What is Newly Diagnosed Multiple Myeloma?

The introduction of new medications and subsequent novel combinations for the treatment of newly diagnosed multiple myeloma (NDMM) has led to an abundance of treatment alternatives that might make the selection of initial induction therapy difficult. A better understanding of both patient- and disease-specific characteristics can facilitate the development of a customised treatment plan. Historically, the selection of an induction regimen has been based on a patient's initial transplant eligibility assessment at the time of diagnosis. As more successful and well-tolerated induction regimens have emerged, there has been a growing overlap in the induction techniques employed for all patients with newly diagnosed multiple myeloma (NDMM), which increasingly provide the ultimate aim of profound and long-lasting remissions. Using the best available data, the current therapeutic options and methods for the management of newly diagnosed multiple myeloma (NDMM) are examined to provide justification for these decisions.

 

What is the next step for this research in MRD?

What we are actually planning to look at is especially for patients whom we have discontinued and are being monitored in the minimal residual disease (MRD) sure phase. What is the durability of response? It's important to know, and also we have to know more about how frequently do we need to monitor MRD. Those are questions that are still unanswered.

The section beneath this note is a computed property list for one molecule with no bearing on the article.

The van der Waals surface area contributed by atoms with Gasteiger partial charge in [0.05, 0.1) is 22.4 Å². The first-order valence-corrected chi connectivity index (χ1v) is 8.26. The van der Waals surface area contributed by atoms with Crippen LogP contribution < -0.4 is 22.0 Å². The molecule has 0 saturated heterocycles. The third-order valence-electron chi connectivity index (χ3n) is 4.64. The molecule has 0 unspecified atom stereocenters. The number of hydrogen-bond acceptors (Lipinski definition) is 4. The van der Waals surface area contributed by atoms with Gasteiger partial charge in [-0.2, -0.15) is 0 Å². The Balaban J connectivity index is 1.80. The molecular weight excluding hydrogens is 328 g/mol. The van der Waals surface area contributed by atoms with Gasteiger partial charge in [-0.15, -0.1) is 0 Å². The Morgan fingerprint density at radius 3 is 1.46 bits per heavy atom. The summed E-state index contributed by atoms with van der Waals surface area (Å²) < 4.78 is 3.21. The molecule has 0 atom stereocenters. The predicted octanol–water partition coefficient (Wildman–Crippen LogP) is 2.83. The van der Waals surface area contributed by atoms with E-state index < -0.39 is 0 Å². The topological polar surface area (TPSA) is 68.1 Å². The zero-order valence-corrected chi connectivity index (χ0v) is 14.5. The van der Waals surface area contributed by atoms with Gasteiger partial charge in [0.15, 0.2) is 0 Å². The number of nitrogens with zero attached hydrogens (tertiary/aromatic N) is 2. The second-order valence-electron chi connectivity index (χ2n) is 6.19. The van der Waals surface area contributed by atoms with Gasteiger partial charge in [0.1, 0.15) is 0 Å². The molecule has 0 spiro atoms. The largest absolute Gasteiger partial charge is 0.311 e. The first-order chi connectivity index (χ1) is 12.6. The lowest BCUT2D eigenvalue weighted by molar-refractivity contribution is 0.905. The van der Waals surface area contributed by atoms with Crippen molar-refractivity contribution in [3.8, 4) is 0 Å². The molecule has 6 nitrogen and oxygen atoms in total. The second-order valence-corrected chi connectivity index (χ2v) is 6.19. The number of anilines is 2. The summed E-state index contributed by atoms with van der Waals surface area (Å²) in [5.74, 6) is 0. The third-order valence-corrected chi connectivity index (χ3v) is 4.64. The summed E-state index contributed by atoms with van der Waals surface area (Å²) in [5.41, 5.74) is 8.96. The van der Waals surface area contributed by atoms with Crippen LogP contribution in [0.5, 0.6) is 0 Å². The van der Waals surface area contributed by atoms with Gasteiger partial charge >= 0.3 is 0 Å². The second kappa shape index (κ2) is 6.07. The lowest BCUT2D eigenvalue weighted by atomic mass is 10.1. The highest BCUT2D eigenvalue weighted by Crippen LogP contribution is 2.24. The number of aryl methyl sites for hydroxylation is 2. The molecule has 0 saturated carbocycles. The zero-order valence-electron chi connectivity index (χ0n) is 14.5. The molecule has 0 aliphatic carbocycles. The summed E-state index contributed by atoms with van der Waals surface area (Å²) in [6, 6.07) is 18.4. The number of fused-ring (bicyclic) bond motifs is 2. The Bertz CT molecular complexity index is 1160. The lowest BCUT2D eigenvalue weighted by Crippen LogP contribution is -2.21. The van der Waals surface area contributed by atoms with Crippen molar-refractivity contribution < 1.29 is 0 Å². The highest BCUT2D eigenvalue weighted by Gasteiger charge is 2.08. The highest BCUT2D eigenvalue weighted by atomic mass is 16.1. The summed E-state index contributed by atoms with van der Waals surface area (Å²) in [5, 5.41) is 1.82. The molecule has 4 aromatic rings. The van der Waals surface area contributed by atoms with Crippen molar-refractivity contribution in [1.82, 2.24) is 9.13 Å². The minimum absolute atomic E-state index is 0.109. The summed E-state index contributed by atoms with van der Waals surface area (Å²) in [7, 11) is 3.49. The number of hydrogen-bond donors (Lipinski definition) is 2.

In terms of how frequently we should monitor the testing and what additional parameters should be used in addition to MRD to predict earlier relapse or earlier progression.

 

What are the key takeaways from this research and data on MRD? 

I think the main takeaway is MRD monitoring can be done in real world practice. So it, there has to be an awareness created that MRD applicability in the real world setting outside of a clinical trial. Needs to be a part of regular monitoring of a patient getting treated for multiple myeloma.

 

What are your final thoughts on this MRD research?  

The main thing is that again, the clinical trials setting, there is a lot of resource support and there is a lot of monitoring that happens. So extrapolating a data from a clinical trials setting to a real world practice needs to have a very clear, established pathway. And I think coordinating with our community partners is critical. The care is standardized for all our patients, irrespective of where they get their treatment. The monitoring becomes more uniform, the treatment is more standardized. And that is very important for all our patients.

 

Gayathri Ravi, MD - About The Author, Credentials, and Affiliations

Gayathri Ravi, MD, is a hematologist who practices in Rochester, Minnesota. She is linked with a number of hospitals in the surrounding area, including the Mayo Clinic and the University of Alabama at Birmingham Hospital, amongst others. She attended PSG Institute of Medical Sciences and graduated with a medical degree there. Dr. Ravi is an expert in treating problems related to the blood, spleen, and lymph glands, including anemia, coagulation disorders, sickle cell disease, hemophilia, leukemia, and lymphoma. His specialty is in the field of hematology.

 

Reference

  1. MD Anderson Cancer Center - What is minimal residual disease (MRD)? MD Anderson Cancer Center, July 15, 2020

  2. ASH Publications - Newly diagnosed multiple myeloma: making sense of the menu. ASH Publications, December 9, 2022